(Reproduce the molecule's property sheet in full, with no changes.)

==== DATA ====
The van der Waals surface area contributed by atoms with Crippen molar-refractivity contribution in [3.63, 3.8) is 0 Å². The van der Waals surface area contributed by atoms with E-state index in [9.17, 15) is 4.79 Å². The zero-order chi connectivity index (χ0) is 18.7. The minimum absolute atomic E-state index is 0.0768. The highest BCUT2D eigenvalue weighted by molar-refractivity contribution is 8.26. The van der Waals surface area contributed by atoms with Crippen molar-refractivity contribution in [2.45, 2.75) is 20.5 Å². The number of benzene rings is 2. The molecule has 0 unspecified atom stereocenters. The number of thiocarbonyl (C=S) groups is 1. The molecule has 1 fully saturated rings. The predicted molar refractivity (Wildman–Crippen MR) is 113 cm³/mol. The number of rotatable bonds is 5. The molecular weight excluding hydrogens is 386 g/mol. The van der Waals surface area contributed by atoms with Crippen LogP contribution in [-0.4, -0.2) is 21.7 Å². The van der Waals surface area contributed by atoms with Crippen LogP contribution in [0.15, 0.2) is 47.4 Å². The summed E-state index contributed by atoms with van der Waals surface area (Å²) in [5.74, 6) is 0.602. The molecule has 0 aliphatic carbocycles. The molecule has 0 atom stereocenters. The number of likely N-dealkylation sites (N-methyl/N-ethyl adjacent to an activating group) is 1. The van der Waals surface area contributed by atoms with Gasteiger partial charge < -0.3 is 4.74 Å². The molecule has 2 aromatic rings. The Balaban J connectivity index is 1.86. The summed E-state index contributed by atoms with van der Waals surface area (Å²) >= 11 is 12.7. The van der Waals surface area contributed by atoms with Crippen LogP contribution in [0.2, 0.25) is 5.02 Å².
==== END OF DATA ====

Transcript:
The van der Waals surface area contributed by atoms with Crippen molar-refractivity contribution in [3.63, 3.8) is 0 Å². The van der Waals surface area contributed by atoms with E-state index in [9.17, 15) is 4.79 Å². The zero-order chi connectivity index (χ0) is 18.7. The minimum absolute atomic E-state index is 0.0768. The highest BCUT2D eigenvalue weighted by molar-refractivity contribution is 8.26. The van der Waals surface area contributed by atoms with Crippen molar-refractivity contribution in [2.45, 2.75) is 20.5 Å². The number of benzene rings is 2. The molecule has 0 unspecified atom stereocenters. The number of thiocarbonyl (C=S) groups is 1. The molecule has 1 fully saturated rings. The predicted molar refractivity (Wildman–Crippen MR) is 113 cm³/mol. The number of rotatable bonds is 5. The molecular weight excluding hydrogens is 386 g/mol. The van der Waals surface area contributed by atoms with Crippen LogP contribution in [-0.4, -0.2) is 21.7 Å². The van der Waals surface area contributed by atoms with Crippen LogP contribution in [0.15, 0.2) is 47.4 Å². The summed E-state index contributed by atoms with van der Waals surface area (Å²) in [5.74, 6) is 0.602. The molecule has 0 aliphatic carbocycles. The molecule has 0 atom stereocenters. The number of likely N-dealkylation sites (N-methyl/N-ethyl adjacent to an activating group) is 1. The van der Waals surface area contributed by atoms with Gasteiger partial charge < -0.3 is 4.74 Å². The molecule has 2 aromatic rings. The Balaban J connectivity index is 1.86. The summed E-state index contributed by atoms with van der Waals surface area (Å²) >= 11 is 12.7. The van der Waals surface area contributed by atoms with Crippen LogP contribution in [0.2, 0.25) is 5.02 Å².